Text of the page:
Genius superpower! I want that one too! Tell us a little about yourself and what made you become a writer.
I started writing toward publication in May of 2010, when I was halfway through law school. By the time law school ended, I knew I couldn’t bear to practice law, and I knew being a young adult author was my dream job. I wouldn’t say that I left the law to be a writer, but I did decide to take two years to focus solely on writing and see where it took me. It’s always a little awkward to talk about how I made the transition from law to writing because I wouldn’t encourage anyone else to follow in my footsteps. What I did was a huge gamble, and while it paid off, I might be living in a cardboard box if it hadn’t. Really. Okay, not really. But close.
So how did you get the idea for Wandering Wild?
I started writing knowing I wanted to explore themes of “finding a place in this world” and “girl seeking autonomy,” which reminded me of stories I heard as a child. Growing up, I had a great aunt who was of German-Irish-English descent and would tell the most incredible tales of living a nomadic lifestyle as a child with her family in the ‘60s, while stealing and gambling their way into enough money to get by.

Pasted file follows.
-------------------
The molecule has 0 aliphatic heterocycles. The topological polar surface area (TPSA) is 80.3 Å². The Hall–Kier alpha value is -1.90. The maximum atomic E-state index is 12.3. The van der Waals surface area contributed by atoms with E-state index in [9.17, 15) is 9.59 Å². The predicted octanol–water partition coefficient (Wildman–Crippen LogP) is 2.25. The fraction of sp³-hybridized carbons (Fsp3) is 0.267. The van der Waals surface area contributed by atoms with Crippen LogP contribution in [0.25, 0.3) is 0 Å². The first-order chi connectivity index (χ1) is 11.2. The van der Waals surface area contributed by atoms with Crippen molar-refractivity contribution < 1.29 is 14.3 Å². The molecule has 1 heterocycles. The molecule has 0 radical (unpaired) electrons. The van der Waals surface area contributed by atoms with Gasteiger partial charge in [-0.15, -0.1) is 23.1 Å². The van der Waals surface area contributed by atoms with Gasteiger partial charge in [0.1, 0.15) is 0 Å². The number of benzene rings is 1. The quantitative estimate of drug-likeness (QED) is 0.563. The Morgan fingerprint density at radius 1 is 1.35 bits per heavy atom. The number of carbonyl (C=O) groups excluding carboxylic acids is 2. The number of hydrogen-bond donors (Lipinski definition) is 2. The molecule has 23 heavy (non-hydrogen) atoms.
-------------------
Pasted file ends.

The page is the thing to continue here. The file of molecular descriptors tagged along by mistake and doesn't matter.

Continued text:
What about title and character names?
The title took a lot of work! I actually sold the book under the title, Invincible Wilds, but my publisher thought it sounded too much like a survival story. They helped me come up with the title, Wandering Wild. Character names can be tricky. I usually think of the parents and what they would have named their children.
Great idea. Can you tell us about Tal and what makes her unique.
Tal grows up traveling from town to town and assumes she’ll always lead the life of a Wanderer. When she finds out her arranged marriage might come to pass, she has to confront what she wants out of life. She’s a strong character who is somewhat unfeeling at times—or she pretends to be unfeeling to stop her emotions from getting in the way of what needs to be done.
Who was the easiest character to write? The most difficult?